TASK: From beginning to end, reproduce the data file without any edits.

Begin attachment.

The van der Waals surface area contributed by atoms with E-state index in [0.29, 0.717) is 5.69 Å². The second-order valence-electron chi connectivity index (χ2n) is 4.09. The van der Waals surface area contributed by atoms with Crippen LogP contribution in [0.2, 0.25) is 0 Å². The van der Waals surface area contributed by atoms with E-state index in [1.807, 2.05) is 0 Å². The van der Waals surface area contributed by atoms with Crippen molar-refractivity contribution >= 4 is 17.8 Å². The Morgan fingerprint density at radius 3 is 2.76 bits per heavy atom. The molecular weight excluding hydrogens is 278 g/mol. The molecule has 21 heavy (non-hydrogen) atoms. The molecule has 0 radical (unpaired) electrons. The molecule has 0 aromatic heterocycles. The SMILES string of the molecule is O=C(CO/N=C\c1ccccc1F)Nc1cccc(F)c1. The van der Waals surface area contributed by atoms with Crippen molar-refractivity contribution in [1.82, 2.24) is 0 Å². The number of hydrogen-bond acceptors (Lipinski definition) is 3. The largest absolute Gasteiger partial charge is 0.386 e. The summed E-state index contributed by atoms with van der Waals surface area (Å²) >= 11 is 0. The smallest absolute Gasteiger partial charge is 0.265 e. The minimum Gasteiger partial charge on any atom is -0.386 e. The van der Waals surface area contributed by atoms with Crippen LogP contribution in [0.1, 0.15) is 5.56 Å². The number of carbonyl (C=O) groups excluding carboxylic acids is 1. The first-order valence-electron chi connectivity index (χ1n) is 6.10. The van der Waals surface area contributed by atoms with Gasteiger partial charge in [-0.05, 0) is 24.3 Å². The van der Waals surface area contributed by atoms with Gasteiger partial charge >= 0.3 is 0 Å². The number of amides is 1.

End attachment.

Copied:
The van der Waals surface area contributed by atoms with E-state index in [0.29, 0.717) is 5.69 Å². The second-order valence-electron chi connectivity index (χ2n) is 4.09. The van der Waals surface area contributed by atoms with Crippen LogP contribution in [0.2, 0.25) is 0 Å². The van der Waals surface area contributed by atoms with E-state index in [1.807, 2.05) is 0 Å². The van der Waals surface area contributed by atoms with Crippen molar-refractivity contribution >= 4 is 17.8 Å². The Morgan fingerprint density at radius 3 is 2.76 bits per heavy atom. The molecular weight excluding hydrogens is 278 g/mol. The molecule has 21 heavy (non-hydrogen) atoms. The molecule has 0 radical (unpaired) electrons. The molecule has 0 aromatic heterocycles. The SMILES string of the molecule is O=C(CO/N=C\c1ccccc1F)Nc1cccc(F)c1. The van der Waals surface area contributed by atoms with Crippen molar-refractivity contribution in [1.82, 2.24) is 0 Å². The number of hydrogen-bond acceptors (Lipinski definition) is 3. The largest absolute Gasteiger partial charge is 0.386 e. The summed E-state index contributed by atoms with van der Waals surface area (Å²) >= 11 is 0. The smallest absolute Gasteiger partial charge is 0.265 e. The minimum Gasteiger partial charge on any atom is -0.386 e. The van der Waals surface area contributed by atoms with Crippen LogP contribution in [0.1, 0.15) is 5.56 Å². The number of carbonyl (C=O) groups excluding carboxylic acids is 1. The first-order valence-electron chi connectivity index (χ1n) is 6.10. The van der Waals surface area contributed by atoms with Gasteiger partial charge in [-0.05, 0) is 24.3 Å². The van der Waals surface area contributed by atoms with Gasteiger partial charge >= 0.3 is 0 Å². The number of amides is 1.